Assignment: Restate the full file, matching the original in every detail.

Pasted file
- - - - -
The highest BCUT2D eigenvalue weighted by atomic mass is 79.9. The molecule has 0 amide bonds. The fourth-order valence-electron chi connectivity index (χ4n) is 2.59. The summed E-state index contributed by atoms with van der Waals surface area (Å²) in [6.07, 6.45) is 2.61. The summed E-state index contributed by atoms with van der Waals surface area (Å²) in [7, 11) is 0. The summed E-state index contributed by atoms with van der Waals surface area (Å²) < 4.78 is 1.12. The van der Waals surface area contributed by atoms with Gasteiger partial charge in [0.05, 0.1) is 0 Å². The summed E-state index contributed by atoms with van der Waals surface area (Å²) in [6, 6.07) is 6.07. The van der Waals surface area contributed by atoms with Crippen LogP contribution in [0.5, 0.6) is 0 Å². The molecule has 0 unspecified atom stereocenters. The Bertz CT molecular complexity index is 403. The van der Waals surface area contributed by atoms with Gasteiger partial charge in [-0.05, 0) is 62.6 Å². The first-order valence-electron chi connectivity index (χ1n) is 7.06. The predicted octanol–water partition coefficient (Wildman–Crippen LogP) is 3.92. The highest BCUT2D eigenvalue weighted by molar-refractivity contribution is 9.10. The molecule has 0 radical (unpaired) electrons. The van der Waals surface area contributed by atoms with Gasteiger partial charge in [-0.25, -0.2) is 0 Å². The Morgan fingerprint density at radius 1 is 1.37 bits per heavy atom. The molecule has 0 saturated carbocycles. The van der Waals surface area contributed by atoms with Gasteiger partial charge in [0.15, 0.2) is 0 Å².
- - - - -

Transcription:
The highest BCUT2D eigenvalue weighted by atomic mass is 79.9. The molecule has 0 amide bonds. The fourth-order valence-electron chi connectivity index (χ4n) is 2.59. The summed E-state index contributed by atoms with van der Waals surface area (Å²) in [6.07, 6.45) is 2.61. The summed E-state index contributed by atoms with van der Waals surface area (Å²) in [7, 11) is 0. The summed E-state index contributed by atoms with van der Waals surface area (Å²) < 4.78 is 1.12. The van der Waals surface area contributed by atoms with Gasteiger partial charge in [0.05, 0.1) is 0 Å². The summed E-state index contributed by atoms with van der Waals surface area (Å²) in [6, 6.07) is 6.07. The van der Waals surface area contributed by atoms with Crippen LogP contribution in [0.5, 0.6) is 0 Å². The molecule has 0 unspecified atom stereocenters. The Bertz CT molecular complexity index is 403. The van der Waals surface area contributed by atoms with Gasteiger partial charge in [-0.05, 0) is 62.6 Å². The first-order valence-electron chi connectivity index (χ1n) is 7.06. The predicted octanol–water partition coefficient (Wildman–Crippen LogP) is 3.92. The highest BCUT2D eigenvalue weighted by molar-refractivity contribution is 9.10. The molecule has 0 radical (unpaired) electrons. The van der Waals surface area contributed by atoms with Gasteiger partial charge in [-0.25, -0.2) is 0 Å². The Morgan fingerprint density at radius 1 is 1.37 bits per heavy atom. The molecule has 0 saturated carbocycles. The van der Waals surface area contributed by atoms with Gasteiger partial charge in [0.15, 0.2) is 0 Å².